“I haven’t heard anything,” Chapman said. “Everything we do is above-board and open for everyone to look at.”

This most recent subpoena is another indication that state and federal investigators are widening their investigation, even as two charges are pending in court against the West Seneca political operative. Pigeon, a former Erie County Democratic chairman, who subsequently led his own wing of the county Democratic party, has had political ties to local and state leaders, including Gov. Andrew M. Cuomo.

Earlier this summer, the Pigeon probe led investigators to Maurice L. Garner, founder of Grassroots, the political club that Brown used as a springboard for his political career. State and federal investigators on June 15 raided the Grassroots office on Genesee Street as well as the Buffalo home of Garner and the Urban Chamber of Commerce, which Garner also helped found.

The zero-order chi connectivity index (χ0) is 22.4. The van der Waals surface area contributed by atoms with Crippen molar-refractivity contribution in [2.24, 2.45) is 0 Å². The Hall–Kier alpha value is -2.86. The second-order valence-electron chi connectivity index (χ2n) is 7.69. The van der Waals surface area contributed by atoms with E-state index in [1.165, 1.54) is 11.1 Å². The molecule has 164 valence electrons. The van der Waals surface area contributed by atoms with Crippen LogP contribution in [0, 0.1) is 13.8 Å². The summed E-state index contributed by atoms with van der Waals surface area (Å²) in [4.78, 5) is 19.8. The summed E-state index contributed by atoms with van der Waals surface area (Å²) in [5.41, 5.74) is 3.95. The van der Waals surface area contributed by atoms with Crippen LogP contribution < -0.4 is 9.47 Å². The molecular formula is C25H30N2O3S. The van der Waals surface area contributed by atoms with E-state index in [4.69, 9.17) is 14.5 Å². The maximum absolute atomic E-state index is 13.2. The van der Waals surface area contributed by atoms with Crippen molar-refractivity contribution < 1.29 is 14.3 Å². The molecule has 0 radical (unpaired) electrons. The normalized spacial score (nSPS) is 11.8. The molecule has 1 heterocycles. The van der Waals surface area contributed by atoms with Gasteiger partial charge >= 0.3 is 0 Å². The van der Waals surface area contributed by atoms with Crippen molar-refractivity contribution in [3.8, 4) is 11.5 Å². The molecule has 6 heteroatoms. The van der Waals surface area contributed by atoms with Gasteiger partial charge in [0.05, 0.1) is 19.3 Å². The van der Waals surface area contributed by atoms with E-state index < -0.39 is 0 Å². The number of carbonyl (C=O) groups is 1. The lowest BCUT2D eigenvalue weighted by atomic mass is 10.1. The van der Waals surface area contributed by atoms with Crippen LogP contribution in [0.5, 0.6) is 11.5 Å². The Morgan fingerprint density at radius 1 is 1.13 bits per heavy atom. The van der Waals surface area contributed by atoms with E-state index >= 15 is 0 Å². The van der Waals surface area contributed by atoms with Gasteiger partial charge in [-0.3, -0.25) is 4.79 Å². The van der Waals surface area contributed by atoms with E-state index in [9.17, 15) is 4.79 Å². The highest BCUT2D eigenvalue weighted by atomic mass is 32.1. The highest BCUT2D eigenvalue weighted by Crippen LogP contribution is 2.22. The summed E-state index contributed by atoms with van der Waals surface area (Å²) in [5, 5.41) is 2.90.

No charges have been filed against Garner, but several sources close to the investigation said at the time of the raids that the searches were related to the Pigeon prosecutions in state and federal court.

Investigators are following a money trail that includes campaign finance reports for Pigeon and Grassroots, and currently Brown, several sources have said.

Brown’s campaign fund, Brown for Buffalo, is one of the major financial supporters of Grassroots and Be the Change, a Grassroots offshoot that Garner also founded.